The movie interrogates the status quo of our society when the friendship of Queen Victoria and the servant is beautifully portrayed on screen. Judi Dench appears on screen for the second time and echoes 19997’s Mrs.Brown. What strangely beautiful is the offbeat plot and the ubiquitous presence of colonial fantasies. Colonial hangover can also be noticed amongst the audience when you see the eyes rolling out.
Stephen Frears’s ‘Victoria & Abdul’, written by Lee Hall displays the intricate emotions of the isolated Queen, it is shown from her perspective but allows the audience to attach and at the same time look from a distant altitude. The woman has been suffering and witnessed many deaths of her loved ones since sixty decades. Her heart desires for a loyal friendship so that she can come out of despair and share some of her sweet memories. The Queen of the United Kingdom of Great Britain and Ireland and the Empress of India finds resort in an Indian man, who is a Muslim and much younger to him. The film is based on real life incidents, mostly. Queen Victoria first encounters this handsome man named Abdul Karim who later became his munshi (teacher). The munshi came as a servant to present the mohar i.e. a ceremonial coin to the Queen, the scene is shown in a very humorous manner.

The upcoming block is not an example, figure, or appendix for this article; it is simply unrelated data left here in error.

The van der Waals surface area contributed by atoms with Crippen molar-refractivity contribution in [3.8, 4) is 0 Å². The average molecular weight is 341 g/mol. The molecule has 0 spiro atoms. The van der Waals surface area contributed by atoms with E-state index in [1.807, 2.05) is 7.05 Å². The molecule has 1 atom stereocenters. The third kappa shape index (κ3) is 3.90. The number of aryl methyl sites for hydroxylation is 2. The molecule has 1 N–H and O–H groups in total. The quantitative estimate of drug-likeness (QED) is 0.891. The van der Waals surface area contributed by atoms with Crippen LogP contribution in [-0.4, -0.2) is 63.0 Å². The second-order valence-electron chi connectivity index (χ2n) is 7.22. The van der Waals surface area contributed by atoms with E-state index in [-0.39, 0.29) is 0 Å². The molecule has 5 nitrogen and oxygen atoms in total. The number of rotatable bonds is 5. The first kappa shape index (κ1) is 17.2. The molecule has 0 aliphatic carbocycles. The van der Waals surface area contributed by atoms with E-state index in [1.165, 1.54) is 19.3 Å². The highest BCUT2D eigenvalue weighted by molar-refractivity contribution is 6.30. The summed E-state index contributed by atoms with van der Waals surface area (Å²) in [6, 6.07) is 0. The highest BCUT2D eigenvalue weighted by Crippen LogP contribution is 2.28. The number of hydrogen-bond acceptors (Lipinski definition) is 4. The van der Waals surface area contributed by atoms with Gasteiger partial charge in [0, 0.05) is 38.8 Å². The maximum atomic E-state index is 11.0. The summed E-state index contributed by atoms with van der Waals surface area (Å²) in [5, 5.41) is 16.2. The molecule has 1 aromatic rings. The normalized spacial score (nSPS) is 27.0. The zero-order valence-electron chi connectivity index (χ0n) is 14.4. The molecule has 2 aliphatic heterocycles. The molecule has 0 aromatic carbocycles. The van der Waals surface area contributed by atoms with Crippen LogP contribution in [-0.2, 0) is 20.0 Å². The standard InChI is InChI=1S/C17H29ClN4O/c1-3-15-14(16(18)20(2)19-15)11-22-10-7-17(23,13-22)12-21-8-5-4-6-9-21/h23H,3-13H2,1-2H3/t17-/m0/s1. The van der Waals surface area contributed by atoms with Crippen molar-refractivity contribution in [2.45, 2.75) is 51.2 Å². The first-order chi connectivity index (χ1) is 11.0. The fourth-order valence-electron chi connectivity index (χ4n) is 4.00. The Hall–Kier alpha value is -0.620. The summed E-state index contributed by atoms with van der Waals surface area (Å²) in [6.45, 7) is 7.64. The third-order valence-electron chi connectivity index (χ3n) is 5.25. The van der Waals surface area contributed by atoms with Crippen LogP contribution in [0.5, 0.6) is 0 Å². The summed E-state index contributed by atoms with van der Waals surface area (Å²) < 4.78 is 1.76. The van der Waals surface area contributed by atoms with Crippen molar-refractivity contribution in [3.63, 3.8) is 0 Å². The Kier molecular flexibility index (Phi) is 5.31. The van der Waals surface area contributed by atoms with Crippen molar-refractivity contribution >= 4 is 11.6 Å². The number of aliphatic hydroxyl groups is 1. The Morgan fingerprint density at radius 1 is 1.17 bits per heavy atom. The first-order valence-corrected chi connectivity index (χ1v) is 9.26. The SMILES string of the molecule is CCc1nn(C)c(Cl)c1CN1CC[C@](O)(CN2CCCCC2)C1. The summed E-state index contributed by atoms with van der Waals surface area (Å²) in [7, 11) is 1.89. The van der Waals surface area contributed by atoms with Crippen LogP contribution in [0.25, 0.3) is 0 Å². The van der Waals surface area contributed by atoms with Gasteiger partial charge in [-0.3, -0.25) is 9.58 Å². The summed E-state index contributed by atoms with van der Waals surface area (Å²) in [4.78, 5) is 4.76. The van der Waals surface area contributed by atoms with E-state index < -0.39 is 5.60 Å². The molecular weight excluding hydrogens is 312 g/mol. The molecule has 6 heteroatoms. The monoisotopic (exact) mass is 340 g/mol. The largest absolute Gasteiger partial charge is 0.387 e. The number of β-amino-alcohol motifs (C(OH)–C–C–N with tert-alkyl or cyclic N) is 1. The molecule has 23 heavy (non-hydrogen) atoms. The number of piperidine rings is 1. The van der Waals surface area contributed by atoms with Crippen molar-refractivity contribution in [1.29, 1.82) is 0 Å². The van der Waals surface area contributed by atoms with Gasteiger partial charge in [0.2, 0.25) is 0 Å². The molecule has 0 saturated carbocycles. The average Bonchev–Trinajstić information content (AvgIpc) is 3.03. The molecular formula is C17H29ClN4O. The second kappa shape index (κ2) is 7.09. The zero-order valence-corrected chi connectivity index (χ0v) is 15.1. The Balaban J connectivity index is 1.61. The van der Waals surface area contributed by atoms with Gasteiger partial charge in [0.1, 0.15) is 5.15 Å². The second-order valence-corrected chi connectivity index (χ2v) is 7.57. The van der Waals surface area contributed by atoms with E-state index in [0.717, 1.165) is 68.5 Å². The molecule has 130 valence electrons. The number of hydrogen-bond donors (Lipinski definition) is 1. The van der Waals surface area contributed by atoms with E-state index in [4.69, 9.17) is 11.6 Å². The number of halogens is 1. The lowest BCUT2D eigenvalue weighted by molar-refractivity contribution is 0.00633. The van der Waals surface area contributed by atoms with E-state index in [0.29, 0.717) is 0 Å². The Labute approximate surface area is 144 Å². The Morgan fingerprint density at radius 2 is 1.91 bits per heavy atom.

As the film progresses, the tone of the film shifts from comedy to drama and the Queen finds the servant attractive, later we see that relationship is based on friendship and loyalty. Though, she was betrayed by the servant but later we see that the old lady survives the breach of trust and once again regains the companionship. The narrative is strong and shows you how cross-cultural relationship is observed in our society. This story is definitely a blend of empathy, wisdom, loneliness and affection. The munshi not only teaches her Urdu but also the philosophy of life which gets missed on a daily chore.